We've created special ALL IN
parts for you to learn.  

During the Concert for the Planet, Conductor-Cam will guide players through the bar numbers and count players in to ensure everyone follows the score and knows when to play their part.  These ALL IN parts are designed for everyone so you can join in an play your part for the planet. 

Watch the video of Global Orchestra Ambassador Monica Trapaga  and learn how to play along during the performance. 



Throughout Mars, the Bringer of War, Holst has employed a repeated rhythmic theme or motif. It looks like this:


Every instrument in the orchestra plays this at some point during this movement, however at the very beginning of the piece we see it in the violins, harp and timpani, who are playing it at a very soft dynamic - p. Gradually, over the course of the piece, they increased their dynamic, and more instruments join them, until one point where the whole orchestra is playing this motif in unison at an extremely loud dynamic - fff.

For our Global Orchestra, we'll be playing this motif on different sized tubs and buckets, from little tiny containers like plastic cups through to huge tubs like garbage bins (make sure you clean them out first!).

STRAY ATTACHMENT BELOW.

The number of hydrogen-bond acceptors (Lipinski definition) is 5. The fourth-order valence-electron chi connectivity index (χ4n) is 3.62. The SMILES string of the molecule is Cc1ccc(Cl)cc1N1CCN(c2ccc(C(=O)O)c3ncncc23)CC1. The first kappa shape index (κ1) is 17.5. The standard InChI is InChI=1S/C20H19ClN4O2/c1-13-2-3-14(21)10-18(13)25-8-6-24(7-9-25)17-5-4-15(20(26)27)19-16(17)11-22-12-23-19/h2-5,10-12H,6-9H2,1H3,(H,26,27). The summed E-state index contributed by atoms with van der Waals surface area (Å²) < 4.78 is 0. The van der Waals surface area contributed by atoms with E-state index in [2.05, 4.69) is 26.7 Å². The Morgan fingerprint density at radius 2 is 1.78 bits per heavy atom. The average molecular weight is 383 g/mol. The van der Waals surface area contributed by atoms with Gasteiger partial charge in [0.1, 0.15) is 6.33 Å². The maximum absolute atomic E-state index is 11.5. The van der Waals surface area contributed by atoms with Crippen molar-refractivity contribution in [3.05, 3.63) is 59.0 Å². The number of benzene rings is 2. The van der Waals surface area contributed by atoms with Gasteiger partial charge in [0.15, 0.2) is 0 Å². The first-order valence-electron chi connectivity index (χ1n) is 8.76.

First, each performer will need five different sized plastic tubs or buckets, for example:

1.  A plastic cup

2.A largish piece of tupperware

3.A regular bucket

4.    An old industrial sized paint bucket

5.A garbage bin

Whatever you have handy will be fine, but it's important that you have five different sized containers, as these will help us add variety to the motif throughout the piece.

Next, label the containers 1, 2, 3, 4 and 5 from smallest to biggest. Your containers will correspond to the notes on the staff, with 1 being the smallest and highest sound, to 5 being the biggest and deepest sound:



Then experiment with your containers. How do you make a very soft sound? How do you make a very loud one? This will be important as you play through the piece.

Finally, as we play through the piece, your conductor will signal when you need to change from one sized bucket to another, how loud you need to play, and when you need to stop.

That's it!


Watch Monica as she shows you how play along to Mars.




There are a number of repeated themes or motifs in Jupiter:The Bringer of Jollity, but in the middle of the movement is a stirring passage that appears only once. When he was composing Jupiter, Holst decided to include an arrangement of a nationalistic hymn called I Vow To Thee, My Country. Apart from a tiny moment towards the end of the piece, it's the only section of Jupiter with a distinct key signature - E flat Major. We'll be playing in this section.